Kuster addresses need to believe sexual assault survivors and hold perpetrators accountable

Rep. Annie Kuster addresses her fellow members of Congress regarding the need for law enforcement to fully investigate crimes of sexual assault. (COURTESY PHOTO)

WASHINGTON D.C. — On Wednesday, Sept. 25, U.S. Rep. Annie Kuster (D-N.H.), the founder and co-chair of the Bipartisan Task Force to End Sexual Violence, joined fellow members of Congress and sexual violence prevention advocates to discuss the need to believe survivors and hold perpetrators accountable to prevent future assaults.

Kuster’s remarks came prior to a screening of “Unbelievable,” a series streaming on Netflix that details the experiences of survivors from the 2008-2011 Washington and Colorado serial rape cases.

U.S. Sen. John Cornyn (R-Texas) and U.S. Reps. Carolyn Maloney (D-N.Y.), Debbie Dingell (D-Mich.) and Jackie Speier (D-Calif.) — Kuster’s co-chair on the Bipartisan Task Force to End Sexual Violence — also spoke at the event.

Cornyn and Maloney are the main sponsors of H.R. 777, the Debbie Smith Reauthorization Act of 2019.

This legislation, which Kuster is a cosponsor of, would provide much-needed resources to state and local law enforcement agencies to conduct forensic analysis of DNA evidence collected from crime scenes, including untested rape kits.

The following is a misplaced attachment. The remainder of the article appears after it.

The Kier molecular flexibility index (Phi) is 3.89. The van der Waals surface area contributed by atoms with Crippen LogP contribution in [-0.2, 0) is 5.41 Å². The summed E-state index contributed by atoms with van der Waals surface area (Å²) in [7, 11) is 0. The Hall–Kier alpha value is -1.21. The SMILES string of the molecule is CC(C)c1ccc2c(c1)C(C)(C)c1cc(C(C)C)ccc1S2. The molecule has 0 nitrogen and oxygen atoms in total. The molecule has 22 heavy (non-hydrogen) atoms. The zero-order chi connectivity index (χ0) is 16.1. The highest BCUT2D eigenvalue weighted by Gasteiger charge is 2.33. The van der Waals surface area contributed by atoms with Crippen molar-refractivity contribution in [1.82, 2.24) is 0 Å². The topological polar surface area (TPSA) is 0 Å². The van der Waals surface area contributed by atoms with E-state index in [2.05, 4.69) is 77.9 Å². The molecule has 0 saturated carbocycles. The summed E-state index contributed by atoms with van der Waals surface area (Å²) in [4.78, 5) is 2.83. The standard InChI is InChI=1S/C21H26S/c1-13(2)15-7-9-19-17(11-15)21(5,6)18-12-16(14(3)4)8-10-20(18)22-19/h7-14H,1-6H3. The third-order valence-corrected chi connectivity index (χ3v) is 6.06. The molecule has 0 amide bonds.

“When a survivor takes the brave step of coming forward to report their assault, we have an obligation to believe them, and law enforcement has an obligation to fully investigate,” said Kuster. “Failing to hold perpetrators accountable for their actions allows them to continue committing assaults and puts the safety of the general public at risk. I’m grateful for the work my colleagues and the advocates I joined today are doing on this important issue, and I will continue my efforts to support survivors and end the unacceptable reality of sexual violence.”

In April, the House passed H.R. 1585, a bipartisan reauthorization of the Violence Against Women Act, which Kuster cosponsored.

The reauthorization included Kuster’s bipartisan Improve Data on Sexual Violence Act, which would create an interagency working group to study the different terms used to describe acts of sexual violence across four government agencies and provide recommendations to Congress about how to harmonize them.

Kuster has long been a champion for survivors of sexual and domestic violence, sharing her own personal experiences involving sexual assault on the House floor and joining with 17 other Members of Congress to read Emily Doe’s open letter describing her attack and ensuing trial — which marked the first time a victim’s statement has been read in full in the House chambers.

The Bipartisan Task Force to End Sexual Violence works to raise awareness and propose solutions to the challenges posed by sexual assault and released their first legislative agenda last year.

The Task Force’s areas of focus include: K-12 education, campus sexual violence, the rape kit backlog, military sexual trauma, improved data and collection, online harassment and law enforcement training.

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